About the Author
Gunvantrai Acharya (1900-65), one of the masters of Gujarati literature, was fascinated by the maritime past of the Gujaratis, who had been exploring the seas for centuries. In his novels and stories, he evokes the seas and mariners, traders and pirates, and the strange lands and peoples they encountered on their adventures and voyages. In his Dariyalal (1938), a classic of Gujarati children's literature, set in a Gujarati settlement in Zanzibar in the late eighteenth and nineteenth centuries, a ruthless Indian slave driver has a change of heart and exercises his valour, power and determination to compel a whole community to give up trading in slaves in eastern Africa.
Ms Kamal Sanyal has translated stories and plays from both Gujarati and Marathi, winning the prestigious Katha Award.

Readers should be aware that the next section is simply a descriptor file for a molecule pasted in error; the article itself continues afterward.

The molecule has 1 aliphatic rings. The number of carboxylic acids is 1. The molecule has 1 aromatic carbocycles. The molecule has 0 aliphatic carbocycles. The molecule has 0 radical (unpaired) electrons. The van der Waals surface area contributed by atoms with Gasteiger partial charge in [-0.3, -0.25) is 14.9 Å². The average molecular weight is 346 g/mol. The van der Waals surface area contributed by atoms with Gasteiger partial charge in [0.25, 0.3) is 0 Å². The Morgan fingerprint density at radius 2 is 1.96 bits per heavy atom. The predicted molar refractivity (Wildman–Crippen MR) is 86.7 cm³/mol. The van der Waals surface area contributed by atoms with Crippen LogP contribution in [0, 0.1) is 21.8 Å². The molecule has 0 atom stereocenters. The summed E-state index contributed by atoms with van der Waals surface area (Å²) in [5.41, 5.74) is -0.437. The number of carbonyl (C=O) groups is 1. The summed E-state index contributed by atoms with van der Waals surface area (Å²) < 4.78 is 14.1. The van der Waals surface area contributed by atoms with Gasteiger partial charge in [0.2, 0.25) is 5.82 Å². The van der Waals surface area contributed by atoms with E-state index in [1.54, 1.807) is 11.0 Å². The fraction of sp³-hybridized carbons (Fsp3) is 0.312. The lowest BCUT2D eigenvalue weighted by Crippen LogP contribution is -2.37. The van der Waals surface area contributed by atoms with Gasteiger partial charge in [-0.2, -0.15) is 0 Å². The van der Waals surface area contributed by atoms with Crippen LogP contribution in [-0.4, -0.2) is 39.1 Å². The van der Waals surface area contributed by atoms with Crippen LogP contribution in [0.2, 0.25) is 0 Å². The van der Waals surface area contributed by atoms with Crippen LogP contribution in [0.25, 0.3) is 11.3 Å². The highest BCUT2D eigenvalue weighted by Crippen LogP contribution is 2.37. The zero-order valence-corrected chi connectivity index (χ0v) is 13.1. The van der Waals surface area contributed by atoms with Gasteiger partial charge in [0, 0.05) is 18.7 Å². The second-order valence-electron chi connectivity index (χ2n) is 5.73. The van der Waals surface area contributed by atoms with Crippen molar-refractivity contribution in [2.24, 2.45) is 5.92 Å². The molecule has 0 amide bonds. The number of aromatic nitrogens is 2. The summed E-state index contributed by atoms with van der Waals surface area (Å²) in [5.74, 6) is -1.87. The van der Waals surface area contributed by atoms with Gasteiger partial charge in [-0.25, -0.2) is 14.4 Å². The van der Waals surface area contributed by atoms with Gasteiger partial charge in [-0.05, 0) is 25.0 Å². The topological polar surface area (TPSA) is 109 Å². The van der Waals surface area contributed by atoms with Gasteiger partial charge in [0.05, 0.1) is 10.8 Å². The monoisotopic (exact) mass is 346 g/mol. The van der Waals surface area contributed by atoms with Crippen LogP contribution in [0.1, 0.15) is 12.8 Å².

Gunvantrai Acharya (1900-65), one of the masters of Gujarati literature, had a rich store of oral history to fall back on, when he came to write his novels and plays. Travelling as a child with his father, who was a superintendent in the police force, he spent long hours in the evenings in the small towns and villages, listening to the policemen on sentry duty recounting their encounters with the Vaghers, Mers, Barots, the brave outlaws carrying on relentless battle against the rich and the mighty, all over Kathiawad (Saurashtra) and Kutchh. The little boy came to share the admiration the policemen felt for their enemies, the outlaws, who came from the same class as they. A little older, Gunvantrai came to live in the port town of Mandvi (Kutchh), which was then a prosperous centre of trade and commerce. Ships loaded with cargo still sailed from the port to all parts of the globe. Gunvantrai picked up from the sailors tales about their voyages and the adventures of their ancestors.
Gunvantrai had to give up studies when he was in his second year at college, and had to struggle with poverty for a large part of his life, working as a mill hand, a clerk in a ginning press, a teacher, a proofreader, a scriptwriter for films.